Namibia: Probe Into Witness Fees Scam Case Completed

The police have finalised their investigations into the case of the former public prosecutor, who allegedly worked in cahoots with a handful of people to scam the Office of the Judiciary in witness fees.

The case, which dates to 2016, was provisionally struck from the court's roll, pending police investigations in 2019. According to State prosecutor Ellen Shipena, investigations have been completed and it is just a matter of the accused attaining legal representation.

Former prosecutor Ivan Tjizu stands alongside co-accused Eino Kombanda, Sackaria Panduleni, Paulus Fillemon, Today Amoomo, Sam Haiduwa, Andrew Masipa, Benjamin Amoomo, Gabriel Usko, Festus Mweendeleli, Alvin Kuutondokwa, Pendukeni Shikongo, Michael Namene and Isai Nathanael in the matter.

During court proceedings, the State added Martin Ndepando, Dave Valombola, Oiva Kanime and Leonard Ndjoze.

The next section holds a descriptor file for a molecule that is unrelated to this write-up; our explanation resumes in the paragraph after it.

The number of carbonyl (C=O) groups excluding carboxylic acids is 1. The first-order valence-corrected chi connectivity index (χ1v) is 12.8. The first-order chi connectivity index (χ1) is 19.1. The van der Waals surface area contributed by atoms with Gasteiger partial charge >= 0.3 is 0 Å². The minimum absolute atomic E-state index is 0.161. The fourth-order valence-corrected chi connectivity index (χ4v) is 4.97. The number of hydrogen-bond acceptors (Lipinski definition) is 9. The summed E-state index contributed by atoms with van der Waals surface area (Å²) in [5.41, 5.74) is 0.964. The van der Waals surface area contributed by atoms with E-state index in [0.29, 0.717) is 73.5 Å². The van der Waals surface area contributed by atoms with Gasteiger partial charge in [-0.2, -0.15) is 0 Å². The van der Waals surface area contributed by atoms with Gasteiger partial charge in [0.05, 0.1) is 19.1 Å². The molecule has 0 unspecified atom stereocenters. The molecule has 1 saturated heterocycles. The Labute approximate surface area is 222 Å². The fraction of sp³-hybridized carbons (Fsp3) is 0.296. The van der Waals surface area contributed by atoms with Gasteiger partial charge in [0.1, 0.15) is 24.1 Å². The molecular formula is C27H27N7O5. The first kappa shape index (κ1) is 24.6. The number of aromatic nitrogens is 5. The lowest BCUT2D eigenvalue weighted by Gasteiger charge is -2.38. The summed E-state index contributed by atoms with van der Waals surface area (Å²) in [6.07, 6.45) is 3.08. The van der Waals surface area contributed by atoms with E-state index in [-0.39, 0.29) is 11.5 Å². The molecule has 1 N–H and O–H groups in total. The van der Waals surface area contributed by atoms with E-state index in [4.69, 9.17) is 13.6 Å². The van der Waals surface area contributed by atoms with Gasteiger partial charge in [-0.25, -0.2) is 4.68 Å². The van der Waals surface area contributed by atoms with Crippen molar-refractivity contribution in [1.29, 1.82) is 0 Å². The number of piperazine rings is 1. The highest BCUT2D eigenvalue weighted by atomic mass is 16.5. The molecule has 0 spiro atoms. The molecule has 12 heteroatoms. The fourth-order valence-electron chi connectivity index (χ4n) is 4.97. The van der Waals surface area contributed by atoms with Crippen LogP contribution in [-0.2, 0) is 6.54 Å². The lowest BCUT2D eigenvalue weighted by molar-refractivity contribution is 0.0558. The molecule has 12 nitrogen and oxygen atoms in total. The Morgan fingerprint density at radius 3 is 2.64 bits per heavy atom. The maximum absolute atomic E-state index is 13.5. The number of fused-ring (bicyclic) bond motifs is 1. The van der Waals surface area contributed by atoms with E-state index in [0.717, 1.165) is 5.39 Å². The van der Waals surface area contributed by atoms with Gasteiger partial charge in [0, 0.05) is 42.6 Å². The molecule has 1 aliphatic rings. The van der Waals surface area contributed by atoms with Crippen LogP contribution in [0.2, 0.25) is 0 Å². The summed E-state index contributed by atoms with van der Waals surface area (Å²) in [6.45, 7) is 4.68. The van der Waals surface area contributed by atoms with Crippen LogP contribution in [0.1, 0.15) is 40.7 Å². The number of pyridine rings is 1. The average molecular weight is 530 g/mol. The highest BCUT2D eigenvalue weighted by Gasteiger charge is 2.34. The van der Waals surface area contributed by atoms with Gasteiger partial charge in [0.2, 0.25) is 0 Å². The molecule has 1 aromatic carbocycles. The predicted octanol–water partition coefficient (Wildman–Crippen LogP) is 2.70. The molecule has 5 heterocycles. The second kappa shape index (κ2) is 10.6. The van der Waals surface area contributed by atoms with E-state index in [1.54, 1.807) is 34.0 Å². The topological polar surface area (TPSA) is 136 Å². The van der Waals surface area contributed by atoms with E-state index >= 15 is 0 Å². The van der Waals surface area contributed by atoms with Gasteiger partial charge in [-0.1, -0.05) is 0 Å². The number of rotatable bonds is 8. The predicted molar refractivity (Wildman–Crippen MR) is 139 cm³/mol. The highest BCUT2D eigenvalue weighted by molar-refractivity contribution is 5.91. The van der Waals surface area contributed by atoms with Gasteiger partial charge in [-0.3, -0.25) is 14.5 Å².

Magistrate Namwenyo Shikalepo postponed the matter to 16 July for the accused to get themselves legal representation. All accused are currently on warning.

The prosecution is charging Tjizu and his co-accused with more than 130 counts of corruption under the Anti-Corruption Commission Act.

The charges range from fraud to managing an enterprise conducted through a pattern of racketeering activities, corruptly giving a false document containing false statements to an agent, conducting an enterprise through a pattern of racketeering activities and money laundering.

According to the prosecution, while Tjizu was working for the office of the prosecutor general in Windhoek, stationed at the Windhoek Magistrate's Court, he conspired with his co-accused in scamming N$410 000 from the Office of the Judiciary through paid-out witness fees.

It is alleged that the group fraudulently worked with a web of people in claiming witness fees for people who allegedly travelled from outside Windhoek and were arranged to pose as State witnesses during court sessions.

As a prosecutor at the time, Tjizu would allegedly misrepresent the witnesses to the presiding magistrate - and as a result, witness fees were falsely claimed and paid out.

Once witness fees had been allegedly paid out to people who were arranged to pose as witnesses, the money would then be shared.

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